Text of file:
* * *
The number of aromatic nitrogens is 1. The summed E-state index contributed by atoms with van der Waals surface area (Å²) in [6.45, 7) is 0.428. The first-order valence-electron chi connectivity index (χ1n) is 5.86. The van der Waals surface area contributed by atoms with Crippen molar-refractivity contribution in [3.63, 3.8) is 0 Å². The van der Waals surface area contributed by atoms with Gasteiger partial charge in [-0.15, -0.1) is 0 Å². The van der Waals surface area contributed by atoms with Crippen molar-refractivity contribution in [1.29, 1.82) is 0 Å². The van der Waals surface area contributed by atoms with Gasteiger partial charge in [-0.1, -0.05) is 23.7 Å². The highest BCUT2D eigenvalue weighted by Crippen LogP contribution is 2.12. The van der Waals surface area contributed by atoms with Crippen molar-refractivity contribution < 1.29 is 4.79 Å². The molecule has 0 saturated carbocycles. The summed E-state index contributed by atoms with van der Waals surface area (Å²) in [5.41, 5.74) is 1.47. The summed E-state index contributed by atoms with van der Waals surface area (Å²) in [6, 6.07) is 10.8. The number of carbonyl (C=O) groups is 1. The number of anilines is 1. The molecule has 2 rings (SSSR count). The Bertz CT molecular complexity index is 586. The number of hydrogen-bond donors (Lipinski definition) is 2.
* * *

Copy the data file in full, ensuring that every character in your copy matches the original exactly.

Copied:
The number of aromatic nitrogens is 1. The summed E-state index contributed by atoms with van der Waals surface area (Å²) in [6.45, 7) is 0.428. The first-order valence-electron chi connectivity index (χ1n) is 5.86. The van der Waals surface area contributed by atoms with Crippen molar-refractivity contribution in [3.63, 3.8) is 0 Å². The van der Waals surface area contributed by atoms with Gasteiger partial charge in [-0.15, -0.1) is 0 Å². The van der Waals surface area contributed by atoms with Crippen molar-refractivity contribution in [1.29, 1.82) is 0 Å². The van der Waals surface area contributed by atoms with Gasteiger partial charge in [-0.1, -0.05) is 23.7 Å². The highest BCUT2D eigenvalue weighted by Crippen LogP contribution is 2.12. The van der Waals surface area contributed by atoms with Crippen molar-refractivity contribution < 1.29 is 4.79 Å². The molecule has 0 saturated carbocycles. The summed E-state index contributed by atoms with van der Waals surface area (Å²) in [5.41, 5.74) is 1.47. The summed E-state index contributed by atoms with van der Waals surface area (Å²) in [6, 6.07) is 10.8. The number of carbonyl (C=O) groups is 1. The number of anilines is 1. The molecule has 2 rings (SSSR count). The Bertz CT molecular complexity index is 586. The number of hydrogen-bond donors (Lipinski definition) is 2.